Nobody wants to walk into an interview and feel like they’re being interrogated. If an interview feels more like a conversation than a Q&A, you and the interviewer are getting along well and likely understand one another, making conversation simple and easy.
Even though hiring managers are used to performing job interviews, it can still be just as awkward for them to interview you as it is for you to be interviewed. By making yourself and your interviewer comfortable enough to have a conversation, you can set yourself apart from the competition.
Additionally, if an interview is relaxed and laid back, it shows their experience in hiring for a role similar to yours.
You’re Introduced To Potential Coworkers Or Given A Tour
If the interviewer wants to spend more time with you in the office after the interview is over, odds are you got the job. For example, after an interview, the hiring manager might offer to show you a tour of the offices and introduce you to potential coworkers. If this happens, it’s a good sign the interviewer believes you might be a good fit for the role.
Remember, you should never expect to be hired because you were given a tour; it might be a regular part of how they perform interviews to see how you react to new people and surroundings.
They Ask Deal Closing Questions
If the interviewer asks you when you can start at the end of the interview, you’re in a good spot to be potentially hired. Of course, they might ask everyone this question to see who they can get into the office as quickly as possible. It’s rare to hear deal closing questions during the first interview, but it happens more often than you think. When an interviewer starts to ask you questions to help them close the deal with you, they are thinking about hiring you as soon as possible.
Deal closing questions might be:
- How much notice do you need to give your current employer?
- Can you send us a list of references?
- What are your salary expectations?
Always be honest when answering deal closing questions. For example, if you want to start a new job immediately, you should still try to give your current employer at least two weeks’ notice (or whatever is in your contract).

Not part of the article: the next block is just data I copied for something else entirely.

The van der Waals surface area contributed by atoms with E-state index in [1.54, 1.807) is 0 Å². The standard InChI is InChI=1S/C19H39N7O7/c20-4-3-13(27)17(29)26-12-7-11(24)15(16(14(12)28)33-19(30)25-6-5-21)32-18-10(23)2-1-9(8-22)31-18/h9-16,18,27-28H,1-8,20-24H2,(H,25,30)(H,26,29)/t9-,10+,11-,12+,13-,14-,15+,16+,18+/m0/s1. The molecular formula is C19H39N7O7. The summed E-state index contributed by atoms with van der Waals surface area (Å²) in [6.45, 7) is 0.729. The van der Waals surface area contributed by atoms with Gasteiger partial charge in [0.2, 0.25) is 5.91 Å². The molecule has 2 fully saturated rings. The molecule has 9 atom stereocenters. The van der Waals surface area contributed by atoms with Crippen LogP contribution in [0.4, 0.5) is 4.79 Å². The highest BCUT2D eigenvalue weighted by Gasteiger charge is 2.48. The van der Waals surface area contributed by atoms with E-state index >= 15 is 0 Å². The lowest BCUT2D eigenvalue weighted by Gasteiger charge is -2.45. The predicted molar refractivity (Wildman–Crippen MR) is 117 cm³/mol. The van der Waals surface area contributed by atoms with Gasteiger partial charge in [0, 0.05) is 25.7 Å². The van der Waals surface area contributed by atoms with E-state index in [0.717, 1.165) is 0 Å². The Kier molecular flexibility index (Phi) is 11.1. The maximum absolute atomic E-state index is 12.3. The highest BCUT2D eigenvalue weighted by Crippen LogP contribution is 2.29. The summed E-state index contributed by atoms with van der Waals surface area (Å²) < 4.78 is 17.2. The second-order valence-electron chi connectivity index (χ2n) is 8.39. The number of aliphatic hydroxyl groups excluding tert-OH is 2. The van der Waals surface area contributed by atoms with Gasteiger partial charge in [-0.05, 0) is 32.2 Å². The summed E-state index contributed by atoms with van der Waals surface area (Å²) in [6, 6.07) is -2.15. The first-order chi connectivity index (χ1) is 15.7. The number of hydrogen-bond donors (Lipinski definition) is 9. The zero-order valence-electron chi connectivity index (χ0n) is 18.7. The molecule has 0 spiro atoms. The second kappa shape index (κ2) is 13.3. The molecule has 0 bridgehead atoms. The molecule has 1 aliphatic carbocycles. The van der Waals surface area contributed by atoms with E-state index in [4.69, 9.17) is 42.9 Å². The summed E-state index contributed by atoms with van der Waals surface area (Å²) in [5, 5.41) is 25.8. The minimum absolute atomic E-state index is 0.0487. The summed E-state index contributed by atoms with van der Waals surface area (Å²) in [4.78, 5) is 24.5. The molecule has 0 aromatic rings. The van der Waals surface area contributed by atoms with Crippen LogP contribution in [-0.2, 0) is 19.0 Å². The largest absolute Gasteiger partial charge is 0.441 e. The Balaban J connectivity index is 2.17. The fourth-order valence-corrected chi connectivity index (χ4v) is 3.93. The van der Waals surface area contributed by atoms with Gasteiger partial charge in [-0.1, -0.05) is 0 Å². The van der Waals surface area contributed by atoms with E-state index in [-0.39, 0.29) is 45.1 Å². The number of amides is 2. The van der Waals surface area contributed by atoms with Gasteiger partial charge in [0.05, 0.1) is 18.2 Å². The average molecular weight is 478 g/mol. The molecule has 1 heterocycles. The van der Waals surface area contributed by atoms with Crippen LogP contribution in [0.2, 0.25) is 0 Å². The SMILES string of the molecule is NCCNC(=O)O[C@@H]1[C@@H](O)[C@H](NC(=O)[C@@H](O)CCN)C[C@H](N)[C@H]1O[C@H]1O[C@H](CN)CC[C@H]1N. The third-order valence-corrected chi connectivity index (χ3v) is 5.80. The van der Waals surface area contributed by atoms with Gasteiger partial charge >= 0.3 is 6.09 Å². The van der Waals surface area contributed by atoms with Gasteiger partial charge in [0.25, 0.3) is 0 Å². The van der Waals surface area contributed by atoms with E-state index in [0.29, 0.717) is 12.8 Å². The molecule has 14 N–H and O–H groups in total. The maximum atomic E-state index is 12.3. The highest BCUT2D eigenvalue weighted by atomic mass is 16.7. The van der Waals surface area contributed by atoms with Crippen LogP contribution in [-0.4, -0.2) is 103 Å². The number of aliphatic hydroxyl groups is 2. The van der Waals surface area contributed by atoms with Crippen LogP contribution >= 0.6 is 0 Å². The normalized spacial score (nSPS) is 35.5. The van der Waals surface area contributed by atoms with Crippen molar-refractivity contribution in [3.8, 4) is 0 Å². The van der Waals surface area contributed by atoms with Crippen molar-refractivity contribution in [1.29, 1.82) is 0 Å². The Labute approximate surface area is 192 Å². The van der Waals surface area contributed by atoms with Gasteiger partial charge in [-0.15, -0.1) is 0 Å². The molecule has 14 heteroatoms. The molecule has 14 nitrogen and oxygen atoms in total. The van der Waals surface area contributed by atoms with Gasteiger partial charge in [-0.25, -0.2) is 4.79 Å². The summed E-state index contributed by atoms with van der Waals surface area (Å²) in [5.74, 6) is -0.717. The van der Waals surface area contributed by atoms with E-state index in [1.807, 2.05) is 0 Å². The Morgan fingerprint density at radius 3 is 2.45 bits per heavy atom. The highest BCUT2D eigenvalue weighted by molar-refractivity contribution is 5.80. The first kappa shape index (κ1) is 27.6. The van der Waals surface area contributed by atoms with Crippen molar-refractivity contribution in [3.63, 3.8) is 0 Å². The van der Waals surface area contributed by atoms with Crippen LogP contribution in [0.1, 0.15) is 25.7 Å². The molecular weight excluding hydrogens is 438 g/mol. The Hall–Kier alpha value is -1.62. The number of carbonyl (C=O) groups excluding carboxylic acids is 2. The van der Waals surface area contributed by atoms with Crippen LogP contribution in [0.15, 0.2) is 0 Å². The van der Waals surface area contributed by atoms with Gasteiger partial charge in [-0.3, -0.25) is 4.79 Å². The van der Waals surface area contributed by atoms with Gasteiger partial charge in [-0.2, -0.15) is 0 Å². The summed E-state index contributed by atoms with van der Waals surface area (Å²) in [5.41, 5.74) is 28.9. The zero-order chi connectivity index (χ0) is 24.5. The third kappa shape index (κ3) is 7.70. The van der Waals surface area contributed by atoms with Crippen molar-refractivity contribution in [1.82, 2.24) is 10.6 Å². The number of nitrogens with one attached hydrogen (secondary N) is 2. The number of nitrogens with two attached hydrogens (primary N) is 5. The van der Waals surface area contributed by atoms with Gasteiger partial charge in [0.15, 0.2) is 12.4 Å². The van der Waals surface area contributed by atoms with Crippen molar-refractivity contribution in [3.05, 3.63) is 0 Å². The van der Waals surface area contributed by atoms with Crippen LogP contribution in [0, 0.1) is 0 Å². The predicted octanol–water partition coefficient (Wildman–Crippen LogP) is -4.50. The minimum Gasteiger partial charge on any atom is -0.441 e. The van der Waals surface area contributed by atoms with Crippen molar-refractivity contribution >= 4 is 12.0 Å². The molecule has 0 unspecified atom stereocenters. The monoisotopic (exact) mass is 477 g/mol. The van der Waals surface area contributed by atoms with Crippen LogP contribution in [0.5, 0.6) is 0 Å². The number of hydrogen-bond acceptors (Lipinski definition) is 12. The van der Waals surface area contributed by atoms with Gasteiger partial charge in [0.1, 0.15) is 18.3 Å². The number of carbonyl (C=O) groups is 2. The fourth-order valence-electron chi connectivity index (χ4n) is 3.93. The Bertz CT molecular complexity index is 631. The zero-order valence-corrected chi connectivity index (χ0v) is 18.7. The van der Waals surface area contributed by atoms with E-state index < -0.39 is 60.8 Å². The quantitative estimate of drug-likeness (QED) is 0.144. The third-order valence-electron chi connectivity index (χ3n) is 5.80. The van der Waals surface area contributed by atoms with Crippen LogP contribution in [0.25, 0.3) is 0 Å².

Future employers will like that you’re still dedicated to your current job and give your employer the respect they deserve by giving them a two-week notice. Usually, it means you’ll give your new employer the same level of respect and won’t leave them hanging if you find a better opportunity elsewhere.
Green Flags Don’t Mean You Got It
While you might notice some or even all of these green flags, they don’t necessarily mean you got the job. However, they can portray that the employer is respectful of candidates and their time and may be able to keep your resume on file for future positions. If you don’t get the job, try to reach out to the hiring manager to learn about what you could have done differently.
Remember, no workplace is perfect, but some will have more green flags during the hiring process than others. Because this is your first opportunity to get to know the business, pay attention to positives and negatives to ensure you’re making the right decision if you’re hired.
While green flags can help you find the best employer, red flags can also help you avoid toxic workplaces. Never ignore red flags, even if there are many green flags, and always trust your gut before signing an offer letter.